TORONTO, November 20, 2014 - Everyone’s heard of the mid-life crisis, which can strike adults in their mid-40s and 50s. A new poll from RBC shows that teens and young adults are having a “quarter-life” crisis of their own. According to data from the first RBC Kids Optimism Survey, youth aged 18 to 21 are significantly less happy, less optimistic, less excited about their future, and are less likely to say the things they do in their daily life are worthwhile compared to kids aged 10 to 17. Just 57 per cent of these young adults feel they can achieve anything they want, and only 59 per cent say they frequently smile, much less often than teens aged 14 to 17 (78 per cent).
A new poll from RBC shows that teens and young adults are having a "quarter-life" crisis of their own.
The survey of nearly 2,400 Canadian youth aged 10 to 25 shows that although Canadian kids are optimistic overall, a dramatic shift in attitudes, behaviours and beliefs occurs as teens reach early-adulthood and the realities of life set-in.
“When young people leave the safety net of high school, they transition to a less-structured and sometimes isolating world of university, college or job-hunting. They are thrust into dealing with the realities of life,” says Dr. Anthony Levitt, chief of the Hurvitz Brain Sciences Centre at Sunnybrook Health Sciences Centre. “This stressful period is also often a time when youth turn to drugs and alcohol, which can exacerbate their pessimistic outlook on the world. We also know that this is the age at which youth can show the early signs of mental illness, which will affect their perception of the possibilities available to them and their sense of overall happiness.”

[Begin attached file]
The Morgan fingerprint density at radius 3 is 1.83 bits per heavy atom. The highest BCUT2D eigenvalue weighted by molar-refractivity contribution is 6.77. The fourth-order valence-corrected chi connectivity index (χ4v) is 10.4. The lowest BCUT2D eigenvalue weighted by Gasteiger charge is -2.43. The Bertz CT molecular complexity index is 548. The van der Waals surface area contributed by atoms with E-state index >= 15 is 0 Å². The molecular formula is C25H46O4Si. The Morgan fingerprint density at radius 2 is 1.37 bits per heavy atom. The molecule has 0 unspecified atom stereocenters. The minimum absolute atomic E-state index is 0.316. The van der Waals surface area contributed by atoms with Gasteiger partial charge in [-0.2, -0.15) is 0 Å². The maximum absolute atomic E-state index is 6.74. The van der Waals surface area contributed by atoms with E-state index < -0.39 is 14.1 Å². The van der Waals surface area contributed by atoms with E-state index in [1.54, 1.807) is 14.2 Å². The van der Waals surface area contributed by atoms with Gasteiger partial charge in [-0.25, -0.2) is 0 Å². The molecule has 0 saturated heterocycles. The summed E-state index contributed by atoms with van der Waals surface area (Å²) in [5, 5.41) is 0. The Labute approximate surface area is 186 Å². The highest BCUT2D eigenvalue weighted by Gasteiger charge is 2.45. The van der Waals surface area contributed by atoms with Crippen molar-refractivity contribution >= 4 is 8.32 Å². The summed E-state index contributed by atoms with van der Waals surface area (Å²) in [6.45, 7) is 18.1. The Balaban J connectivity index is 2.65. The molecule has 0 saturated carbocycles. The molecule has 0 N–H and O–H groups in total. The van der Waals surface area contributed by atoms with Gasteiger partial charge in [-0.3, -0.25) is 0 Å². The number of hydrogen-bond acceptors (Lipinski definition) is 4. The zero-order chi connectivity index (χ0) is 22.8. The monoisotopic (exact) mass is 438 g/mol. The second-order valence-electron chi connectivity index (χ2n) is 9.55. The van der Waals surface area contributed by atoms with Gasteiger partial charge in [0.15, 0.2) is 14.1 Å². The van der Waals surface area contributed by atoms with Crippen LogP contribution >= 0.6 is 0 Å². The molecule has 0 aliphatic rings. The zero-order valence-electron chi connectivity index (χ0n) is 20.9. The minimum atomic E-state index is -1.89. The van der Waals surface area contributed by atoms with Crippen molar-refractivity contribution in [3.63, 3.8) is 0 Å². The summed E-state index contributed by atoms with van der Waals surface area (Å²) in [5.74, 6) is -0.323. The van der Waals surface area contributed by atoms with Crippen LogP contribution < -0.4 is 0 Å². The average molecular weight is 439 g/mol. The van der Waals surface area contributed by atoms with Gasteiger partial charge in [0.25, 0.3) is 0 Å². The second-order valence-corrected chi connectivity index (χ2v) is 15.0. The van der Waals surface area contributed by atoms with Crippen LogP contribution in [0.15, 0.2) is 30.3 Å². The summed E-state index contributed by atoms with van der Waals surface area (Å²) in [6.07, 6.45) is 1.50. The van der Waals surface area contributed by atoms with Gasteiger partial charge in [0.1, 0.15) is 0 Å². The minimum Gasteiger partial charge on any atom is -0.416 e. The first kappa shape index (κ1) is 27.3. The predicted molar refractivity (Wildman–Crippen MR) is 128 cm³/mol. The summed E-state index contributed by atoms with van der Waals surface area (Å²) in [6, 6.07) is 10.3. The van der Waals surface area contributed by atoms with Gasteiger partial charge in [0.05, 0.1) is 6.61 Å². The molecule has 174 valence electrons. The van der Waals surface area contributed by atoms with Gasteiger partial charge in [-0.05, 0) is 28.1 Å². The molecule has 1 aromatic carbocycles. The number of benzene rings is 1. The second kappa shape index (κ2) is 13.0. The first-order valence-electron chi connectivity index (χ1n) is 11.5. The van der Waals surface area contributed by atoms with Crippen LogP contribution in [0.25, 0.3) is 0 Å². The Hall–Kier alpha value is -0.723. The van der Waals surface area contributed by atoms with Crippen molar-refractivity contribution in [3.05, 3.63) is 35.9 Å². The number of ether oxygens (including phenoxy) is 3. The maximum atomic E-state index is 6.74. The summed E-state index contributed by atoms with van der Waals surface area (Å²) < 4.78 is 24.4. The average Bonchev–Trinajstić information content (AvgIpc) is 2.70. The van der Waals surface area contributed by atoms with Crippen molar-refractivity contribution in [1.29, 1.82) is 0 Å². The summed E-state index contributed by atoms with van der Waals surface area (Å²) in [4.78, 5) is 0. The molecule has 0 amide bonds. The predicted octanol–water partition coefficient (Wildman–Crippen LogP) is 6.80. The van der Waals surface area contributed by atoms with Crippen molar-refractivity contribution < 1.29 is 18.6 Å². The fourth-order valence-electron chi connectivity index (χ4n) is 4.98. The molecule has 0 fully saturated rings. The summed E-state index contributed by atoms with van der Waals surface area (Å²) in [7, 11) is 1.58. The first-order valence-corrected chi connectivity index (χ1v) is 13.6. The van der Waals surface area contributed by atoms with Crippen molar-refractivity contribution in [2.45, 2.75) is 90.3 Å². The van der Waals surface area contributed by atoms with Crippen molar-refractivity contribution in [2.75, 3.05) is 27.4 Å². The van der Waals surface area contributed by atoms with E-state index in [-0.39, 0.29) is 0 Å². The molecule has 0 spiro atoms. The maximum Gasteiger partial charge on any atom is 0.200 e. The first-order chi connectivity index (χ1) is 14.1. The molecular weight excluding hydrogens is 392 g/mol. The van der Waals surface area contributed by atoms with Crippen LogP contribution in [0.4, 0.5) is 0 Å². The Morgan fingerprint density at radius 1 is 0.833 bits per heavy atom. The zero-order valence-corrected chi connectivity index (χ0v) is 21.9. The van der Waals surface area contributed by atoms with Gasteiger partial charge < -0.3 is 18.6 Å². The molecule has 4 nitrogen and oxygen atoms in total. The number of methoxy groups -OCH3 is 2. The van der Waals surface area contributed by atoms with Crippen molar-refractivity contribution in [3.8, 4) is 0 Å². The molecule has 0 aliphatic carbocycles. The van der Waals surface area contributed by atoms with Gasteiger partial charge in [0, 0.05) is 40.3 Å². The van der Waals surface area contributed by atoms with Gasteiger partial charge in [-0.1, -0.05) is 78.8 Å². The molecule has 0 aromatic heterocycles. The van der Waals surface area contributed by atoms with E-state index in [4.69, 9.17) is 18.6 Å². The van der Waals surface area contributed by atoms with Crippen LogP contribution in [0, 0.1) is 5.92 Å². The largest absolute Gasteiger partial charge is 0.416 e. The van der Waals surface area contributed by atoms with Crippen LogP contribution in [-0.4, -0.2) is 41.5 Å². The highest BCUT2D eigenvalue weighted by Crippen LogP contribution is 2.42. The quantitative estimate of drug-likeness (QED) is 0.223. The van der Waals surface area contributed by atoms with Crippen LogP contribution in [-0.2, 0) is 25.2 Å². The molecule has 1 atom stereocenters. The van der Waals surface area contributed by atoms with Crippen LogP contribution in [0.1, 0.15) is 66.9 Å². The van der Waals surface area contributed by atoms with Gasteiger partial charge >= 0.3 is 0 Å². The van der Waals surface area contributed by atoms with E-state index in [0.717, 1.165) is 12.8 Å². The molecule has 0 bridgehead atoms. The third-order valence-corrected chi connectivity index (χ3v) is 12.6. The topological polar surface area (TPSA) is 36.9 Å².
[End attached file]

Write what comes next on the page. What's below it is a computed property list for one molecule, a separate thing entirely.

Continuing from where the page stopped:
Topline Findings Among Those Aged 10 to 25Attitudes toward life, future, family change in late-teens
Girls are happier than boys, but boys are more excited about the future
Satisfaction with life and tendency towards optimism drop among late teens
Positive feelings are lowest, negativity highest, among those aged 18 to 21
Girls smile more, but also worry more, than boys
“The survey shows that while age plays a significant role in optimism, gender influences when and why kids face stress and worry” said Lisa Wolff, director of Policy and Education, UNICEF Canada. “Studies in other countries typically find that girls experience more stress and worry and lower optimism than boys, but RBC’s survey suggests that older boys are also experiencing difficulty. Asking young people about their lives, as the RBC Kids Optimism Survey does, can assist us in defining the best ways to reach and support them.”
For more than half (51 per cent) of Canadian kids, the opinions of mentors play an important role in how they feel, think and behave. And while majority of Canadians aged 10-25 say that they are interested in learning new things (89 per cent), many lack confidence that they have the life skills needed for a successful future.
The survey shows the important role that mentors play and RBC today announced $2.86 million in funding to 109 community-based after school programs across Canada through the RBC After School Project. These include programs for inner-city children and Aboriginal kids that teach school and life skills through activities such as computer instruction, sports, literacy tutoring, music and art lessons, nutrition guidance, and homework help.
“Our research shows that children benefit significantly from mentorship and a solid after school program can give a real boost to the skills and knowledge students gain in a formal classroom,” said Shari Austin, vice-president, Corporate Citizenship & executive director, RBC Foundation. “We support programs that have a direct impact on the lives of Canadian kids at all ages, giving them a chance to participate in many activities where they have the chance to shine.”
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